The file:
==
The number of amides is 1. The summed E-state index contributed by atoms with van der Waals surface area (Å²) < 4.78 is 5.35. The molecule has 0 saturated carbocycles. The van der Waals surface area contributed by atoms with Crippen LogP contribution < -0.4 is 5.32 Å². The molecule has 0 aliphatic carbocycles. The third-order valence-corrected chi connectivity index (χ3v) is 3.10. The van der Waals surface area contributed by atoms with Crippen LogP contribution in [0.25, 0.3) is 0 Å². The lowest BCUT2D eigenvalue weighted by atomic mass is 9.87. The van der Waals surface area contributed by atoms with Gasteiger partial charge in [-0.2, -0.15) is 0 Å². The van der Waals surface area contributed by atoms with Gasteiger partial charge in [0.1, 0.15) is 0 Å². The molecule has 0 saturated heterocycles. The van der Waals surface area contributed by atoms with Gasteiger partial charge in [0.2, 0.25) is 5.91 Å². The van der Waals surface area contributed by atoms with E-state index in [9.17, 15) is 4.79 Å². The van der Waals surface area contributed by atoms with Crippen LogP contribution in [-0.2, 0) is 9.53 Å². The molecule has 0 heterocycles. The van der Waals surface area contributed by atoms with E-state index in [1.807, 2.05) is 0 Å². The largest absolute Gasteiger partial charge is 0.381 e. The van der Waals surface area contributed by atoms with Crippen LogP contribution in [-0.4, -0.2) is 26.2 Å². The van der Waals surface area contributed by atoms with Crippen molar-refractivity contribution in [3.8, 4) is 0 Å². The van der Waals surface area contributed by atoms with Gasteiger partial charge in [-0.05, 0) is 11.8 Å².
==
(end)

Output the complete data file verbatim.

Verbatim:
The number of amides is 1. The summed E-state index contributed by atoms with van der Waals surface area (Å²) < 4.78 is 5.35. The molecule has 0 saturated carbocycles. The van der Waals surface area contributed by atoms with Crippen LogP contribution < -0.4 is 5.32 Å². The molecule has 0 aliphatic carbocycles. The third-order valence-corrected chi connectivity index (χ3v) is 3.10. The van der Waals surface area contributed by atoms with Crippen LogP contribution in [0.25, 0.3) is 0 Å². The lowest BCUT2D eigenvalue weighted by atomic mass is 9.87. The van der Waals surface area contributed by atoms with Gasteiger partial charge in [-0.2, -0.15) is 0 Å². The van der Waals surface area contributed by atoms with Gasteiger partial charge in [0.1, 0.15) is 0 Å². The molecule has 0 saturated heterocycles. The van der Waals surface area contributed by atoms with Gasteiger partial charge in [0.2, 0.25) is 5.91 Å². The van der Waals surface area contributed by atoms with E-state index in [9.17, 15) is 4.79 Å². The van der Waals surface area contributed by atoms with Crippen LogP contribution in [-0.2, 0) is 9.53 Å². The molecule has 0 heterocycles. The van der Waals surface area contributed by atoms with E-state index in [1.807, 2.05) is 0 Å². The largest absolute Gasteiger partial charge is 0.381 e. The van der Waals surface area contributed by atoms with Crippen LogP contribution in [-0.4, -0.2) is 26.2 Å². The van der Waals surface area contributed by atoms with Crippen molar-refractivity contribution in [3.8, 4) is 0 Å². The van der Waals surface area contributed by atoms with Gasteiger partial charge in [-0.05, 0) is 11.8 Å².